Spindle teeth 82 may extend radially outward from the spindle 70. As one example, the spindle teeth 82 extend radially outward from the upper spindle 72. As another example, the spindle teeth 82 may extend radially outward from any other portion of the spindle 70. The spindle teeth 82 may be generally rectangular, or may have any other suitable shape. For example, the spindle teeth 82 may be spiral or cylindrical. The spindle teeth 82 may be oriented such that their longer dimension is substantially vertical and their shorter dimension is horizontal. However, the spindle teeth 82 may be oriented in any other suitable direction or directions. Referring also to FIG. 10, apertures 84 may be defined through the articulation bands 16, near the proximal ends thereof. The apertures 84 may be sized and shaped to receive the spindle teeth 82 therein. As described in greater detail, rotation of the gear 40 about the spindle 70 causes the spindle teeth 82 to rotate and thereby cause differential motion of the articulation bands 16, urging one articulation band 16 proximally and the other articulation band 16 distally.

As another example of an articulation gear 40, referring to FIGS. 15-16, the articulation gear 40 may omit the upper teeth 50 described above with regard to the previous example. Instead, the articulation gear 40 may include at least one cam path 100 defined therein. At least one cam path 100 may be a depression or similar recess defined in the articulation gear 40, with a lower surface 102. As another example, at least one cam path 100 may be defined completely through the articulation gear 40, such that it does not have a lower surface 102. Each cam path 100 may be a shape with a closed perimeter, and each cam path 100 may have a separate, closed perimeter. As another example, two or more cam paths 100 may be interconnected, such as for ease of manufacturing. Each cam path 100 may be generally curved at least partially about the spindle 70. Each cam path 100 may include an inner surface 104 closer to the spindle 70 and an outer surface 106 further from the spindle 70 than the inner surface 104. The outer teeth 42 of this example of the articulation gear 40 may be configured substantially as set forth above with regard to the previous example of the articulation gear 40.

Referring also to FIGS. 15-17, one or more holder posts 110 may extend into each cam path 100. The holder posts 110 may be opposed ends, or other elements, of, a holder frame 112. In an initial, neutral position in which the end effector 4 is not articulated, each holder post 110 may reside in a first outer notch 114 in the outer surface 106 of the corresponding cam path 100. The holder posts 110 may be biased outward against the corresponding outer surfaces 106 of the cam paths 100, in any suitable manner. As one example, the holder frame 112 may be compressed inward in order to place the holder posts 110 in the cam paths 100 during manufacture, such that the holder frame 112 is sprung outward to bias the holder posts 110 outward toward the outer surfaces 106 of the cam paths 100. By biasing the holder posts 110 into corresponding first outer notches 114 in the outer surfaces 106 of the cam paths 100, the articulation gear 40 is held securely in place with little or no play.

Referring also to FIG. 18, the articulation buttons 22 utilized with the articulation gear 40 described immediately above with the cam path or paths 100 may be similar to the articulation buttons 22 described in the previous example, with a holder post deflection cam 120 defined on an inner surface 122 of each articulation button 22. The holder post deflection cam 120 may be located in proximity to and above the corresponding pushing arm 32 extending from the articulation button 22. Alternately, the holder post deflection cam 120 may be located in a different position on the articulation button 22. Where the articulation button 22 is utilized with the exemplary articulation gear 40 that utilizes at least one cam path 100 instead of upper teeth 50, the holding arms 32 may be omitted from the articulation button 22.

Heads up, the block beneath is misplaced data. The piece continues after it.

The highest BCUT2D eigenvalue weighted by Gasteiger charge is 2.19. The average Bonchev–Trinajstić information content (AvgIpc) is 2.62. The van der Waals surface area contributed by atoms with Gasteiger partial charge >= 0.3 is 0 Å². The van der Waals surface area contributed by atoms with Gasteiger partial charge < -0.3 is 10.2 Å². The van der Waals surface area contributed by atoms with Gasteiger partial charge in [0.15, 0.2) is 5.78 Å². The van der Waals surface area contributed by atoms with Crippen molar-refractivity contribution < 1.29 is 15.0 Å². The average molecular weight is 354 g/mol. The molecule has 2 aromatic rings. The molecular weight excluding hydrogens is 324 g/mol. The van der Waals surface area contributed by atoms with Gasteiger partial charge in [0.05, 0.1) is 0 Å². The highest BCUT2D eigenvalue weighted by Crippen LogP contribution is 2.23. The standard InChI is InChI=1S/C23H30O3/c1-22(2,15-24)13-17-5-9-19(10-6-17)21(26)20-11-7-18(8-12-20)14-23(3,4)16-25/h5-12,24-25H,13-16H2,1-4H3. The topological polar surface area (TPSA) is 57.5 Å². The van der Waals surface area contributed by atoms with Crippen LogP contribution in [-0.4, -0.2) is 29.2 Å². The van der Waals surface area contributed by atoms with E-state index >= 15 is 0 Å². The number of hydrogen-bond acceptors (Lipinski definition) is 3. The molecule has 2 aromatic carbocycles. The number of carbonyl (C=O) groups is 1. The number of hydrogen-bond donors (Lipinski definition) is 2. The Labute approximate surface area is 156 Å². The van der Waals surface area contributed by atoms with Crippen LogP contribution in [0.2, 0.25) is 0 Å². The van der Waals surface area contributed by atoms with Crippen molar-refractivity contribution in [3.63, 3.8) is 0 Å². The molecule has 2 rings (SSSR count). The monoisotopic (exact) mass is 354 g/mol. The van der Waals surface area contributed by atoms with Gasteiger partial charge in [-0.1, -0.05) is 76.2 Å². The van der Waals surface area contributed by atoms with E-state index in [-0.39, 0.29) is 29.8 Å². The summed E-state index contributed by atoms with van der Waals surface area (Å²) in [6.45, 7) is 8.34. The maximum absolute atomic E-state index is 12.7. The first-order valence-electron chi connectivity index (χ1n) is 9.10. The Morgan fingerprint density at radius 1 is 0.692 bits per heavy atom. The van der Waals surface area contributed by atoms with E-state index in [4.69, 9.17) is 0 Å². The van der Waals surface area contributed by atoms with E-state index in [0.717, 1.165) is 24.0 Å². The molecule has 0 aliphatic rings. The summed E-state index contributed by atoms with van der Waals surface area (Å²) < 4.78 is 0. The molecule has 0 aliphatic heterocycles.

Referring also to FIG. 14, a portion of at least one feeder belt 90 may extend from the shaft 10 into, or be positioned within, the end effector 4. The feeder belt 90 and its associated hardware may be as set forth in U.S. patent application Ser. No. 11/851,379, filed Sep. 6, 2007; U.S. patent application Ser. No. 11/956,988, filed Dec. 14, 2007; and U.S. patent application Ser. No. 12/263,171, filed Oct. 31, 2008 (the “Endocutter Documents”), which are herein incorporated by reference in their entirety. In the interest of brevity, the feeder belt 90 will not be described in detail herein. Each feeder belt 90 may be a long, narrow, thin strip of material from which one or more staples 92 extend. At least one staple 90 may be integral with the feeder belt 90, and frangibly connected to the feeder belt 90 at one end, with the other end of the staple being free. One row 94 of staples 92 may be located along each side of the feeder belt 90. Each feeder belt 90 may be movable relative to the end effector 4, as set forth in the Endocutter Applications, such that the end effector 4 can be actuated multiple times without the need to exchange cartridges or remove the end effector 4 from the patient between actuations. The end effector 4 may be configured generally as set forth in the Endocutter Documents, as one example, or may be configured differently.

Operation

The user possesses the surgical tool 2. The end effector 4 is placed in the body in proximity to its desired location relative to tissue. Advantageously, the end effector 4 is advanced through a trocar port or other minimally-invasive opening into the body. Where the end effector 4 includes a staple holder 8 and anvil 6, the end effector 4 may be opened such that at least the distal end of the anvil 6 is spaced apart from the staple holder 8 to allow tissue to be placed therebetween. However, the end effector 4 may be any other implement for treating tissue.